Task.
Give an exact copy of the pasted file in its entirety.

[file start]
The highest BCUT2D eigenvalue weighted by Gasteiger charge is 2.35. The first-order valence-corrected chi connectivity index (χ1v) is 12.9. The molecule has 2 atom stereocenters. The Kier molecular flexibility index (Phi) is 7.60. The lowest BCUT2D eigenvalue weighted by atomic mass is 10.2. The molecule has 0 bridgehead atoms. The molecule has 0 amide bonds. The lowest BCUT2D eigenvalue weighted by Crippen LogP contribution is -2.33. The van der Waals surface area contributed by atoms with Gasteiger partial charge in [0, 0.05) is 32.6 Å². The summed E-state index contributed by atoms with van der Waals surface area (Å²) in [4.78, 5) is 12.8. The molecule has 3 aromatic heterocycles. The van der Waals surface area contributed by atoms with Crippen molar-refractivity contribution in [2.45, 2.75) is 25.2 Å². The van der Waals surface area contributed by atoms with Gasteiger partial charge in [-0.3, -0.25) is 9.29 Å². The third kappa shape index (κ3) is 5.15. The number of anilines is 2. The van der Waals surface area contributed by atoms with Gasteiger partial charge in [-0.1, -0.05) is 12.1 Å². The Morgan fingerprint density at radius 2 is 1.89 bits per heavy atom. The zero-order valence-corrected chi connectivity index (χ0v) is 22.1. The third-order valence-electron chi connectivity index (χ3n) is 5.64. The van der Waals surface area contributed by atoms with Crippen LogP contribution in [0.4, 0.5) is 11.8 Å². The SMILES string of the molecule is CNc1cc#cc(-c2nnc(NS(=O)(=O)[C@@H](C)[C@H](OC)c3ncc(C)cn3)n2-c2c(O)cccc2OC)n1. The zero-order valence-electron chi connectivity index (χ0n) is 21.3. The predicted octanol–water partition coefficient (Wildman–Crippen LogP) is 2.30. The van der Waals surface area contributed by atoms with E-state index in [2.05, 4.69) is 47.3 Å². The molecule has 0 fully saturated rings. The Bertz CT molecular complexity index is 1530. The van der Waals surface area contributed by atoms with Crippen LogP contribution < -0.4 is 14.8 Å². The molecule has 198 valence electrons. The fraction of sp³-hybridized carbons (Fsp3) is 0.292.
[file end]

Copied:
The highest BCUT2D eigenvalue weighted by Gasteiger charge is 2.35. The first-order valence-corrected chi connectivity index (χ1v) is 12.9. The molecule has 2 atom stereocenters. The Kier molecular flexibility index (Phi) is 7.60. The lowest BCUT2D eigenvalue weighted by atomic mass is 10.2. The molecule has 0 bridgehead atoms. The molecule has 0 amide bonds. The lowest BCUT2D eigenvalue weighted by Crippen LogP contribution is -2.33. The van der Waals surface area contributed by atoms with Gasteiger partial charge in [0, 0.05) is 32.6 Å². The summed E-state index contributed by atoms with van der Waals surface area (Å²) in [4.78, 5) is 12.8. The molecule has 3 aromatic heterocycles. The van der Waals surface area contributed by atoms with Crippen molar-refractivity contribution in [2.45, 2.75) is 25.2 Å². The van der Waals surface area contributed by atoms with Gasteiger partial charge in [-0.3, -0.25) is 9.29 Å². The third kappa shape index (κ3) is 5.15. The number of anilines is 2. The van der Waals surface area contributed by atoms with Gasteiger partial charge in [-0.1, -0.05) is 12.1 Å². The Morgan fingerprint density at radius 2 is 1.89 bits per heavy atom. The zero-order valence-corrected chi connectivity index (χ0v) is 22.1. The third-order valence-electron chi connectivity index (χ3n) is 5.64. The van der Waals surface area contributed by atoms with Crippen LogP contribution in [0.4, 0.5) is 11.8 Å². The SMILES string of the molecule is CNc1cc#cc(-c2nnc(NS(=O)(=O)[C@@H](C)[C@H](OC)c3ncc(C)cn3)n2-c2c(O)cccc2OC)n1. The zero-order valence-electron chi connectivity index (χ0n) is 21.3. The predicted octanol–water partition coefficient (Wildman–Crippen LogP) is 2.30. The van der Waals surface area contributed by atoms with E-state index in [2.05, 4.69) is 47.3 Å². The molecule has 0 fully saturated rings. The Bertz CT molecular complexity index is 1530. The van der Waals surface area contributed by atoms with Crippen LogP contribution < -0.4 is 14.8 Å². The molecule has 198 valence electrons. The fraction of sp³-hybridized carbons (Fsp3) is 0.292.